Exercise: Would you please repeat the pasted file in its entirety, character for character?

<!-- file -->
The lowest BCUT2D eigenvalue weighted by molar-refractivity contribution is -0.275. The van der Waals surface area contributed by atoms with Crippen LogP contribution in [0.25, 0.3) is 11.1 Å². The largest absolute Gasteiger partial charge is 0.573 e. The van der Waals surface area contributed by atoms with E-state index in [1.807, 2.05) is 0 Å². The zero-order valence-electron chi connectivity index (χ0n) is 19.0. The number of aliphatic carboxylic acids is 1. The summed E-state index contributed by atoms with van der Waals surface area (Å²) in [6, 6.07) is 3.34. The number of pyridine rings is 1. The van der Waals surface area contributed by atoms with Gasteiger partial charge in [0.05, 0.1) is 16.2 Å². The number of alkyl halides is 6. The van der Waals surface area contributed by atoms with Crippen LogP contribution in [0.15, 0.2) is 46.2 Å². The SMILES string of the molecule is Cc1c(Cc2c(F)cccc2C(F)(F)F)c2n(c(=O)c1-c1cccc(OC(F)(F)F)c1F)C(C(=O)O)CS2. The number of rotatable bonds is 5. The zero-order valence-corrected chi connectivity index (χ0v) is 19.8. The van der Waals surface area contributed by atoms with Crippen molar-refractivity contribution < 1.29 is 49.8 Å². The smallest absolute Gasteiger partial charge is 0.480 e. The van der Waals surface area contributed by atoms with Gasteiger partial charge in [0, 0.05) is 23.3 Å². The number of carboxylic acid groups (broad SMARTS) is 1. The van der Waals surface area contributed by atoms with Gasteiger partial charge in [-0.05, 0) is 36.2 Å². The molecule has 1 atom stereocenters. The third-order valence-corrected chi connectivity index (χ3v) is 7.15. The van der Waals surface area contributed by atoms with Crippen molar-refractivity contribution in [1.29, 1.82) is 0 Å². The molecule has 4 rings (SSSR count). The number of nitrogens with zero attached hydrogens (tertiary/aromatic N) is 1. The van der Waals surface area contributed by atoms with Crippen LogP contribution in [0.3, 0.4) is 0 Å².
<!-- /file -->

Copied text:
The lowest BCUT2D eigenvalue weighted by molar-refractivity contribution is -0.275. The van der Waals surface area contributed by atoms with Crippen LogP contribution in [0.25, 0.3) is 11.1 Å². The largest absolute Gasteiger partial charge is 0.573 e. The van der Waals surface area contributed by atoms with E-state index in [1.807, 2.05) is 0 Å². The zero-order valence-electron chi connectivity index (χ0n) is 19.0. The number of aliphatic carboxylic acids is 1. The summed E-state index contributed by atoms with van der Waals surface area (Å²) in [6, 6.07) is 3.34. The number of pyridine rings is 1. The van der Waals surface area contributed by atoms with Gasteiger partial charge in [0.05, 0.1) is 16.2 Å². The number of alkyl halides is 6. The van der Waals surface area contributed by atoms with Crippen LogP contribution in [0.15, 0.2) is 46.2 Å². The SMILES string of the molecule is Cc1c(Cc2c(F)cccc2C(F)(F)F)c2n(c(=O)c1-c1cccc(OC(F)(F)F)c1F)C(C(=O)O)CS2. The number of rotatable bonds is 5. The zero-order valence-corrected chi connectivity index (χ0v) is 19.8. The van der Waals surface area contributed by atoms with Crippen molar-refractivity contribution < 1.29 is 49.8 Å². The smallest absolute Gasteiger partial charge is 0.480 e. The van der Waals surface area contributed by atoms with Gasteiger partial charge in [0, 0.05) is 23.3 Å². The number of carboxylic acid groups (broad SMARTS) is 1. The van der Waals surface area contributed by atoms with Gasteiger partial charge in [-0.05, 0) is 36.2 Å². The molecule has 1 atom stereocenters. The third-order valence-corrected chi connectivity index (χ3v) is 7.15. The van der Waals surface area contributed by atoms with Crippen molar-refractivity contribution in [1.29, 1.82) is 0 Å². The molecule has 4 rings (SSSR count). The number of nitrogens with zero attached hydrogens (tertiary/aromatic N) is 1. The van der Waals surface area contributed by atoms with Crippen LogP contribution in [0.3, 0.4) is 0 Å².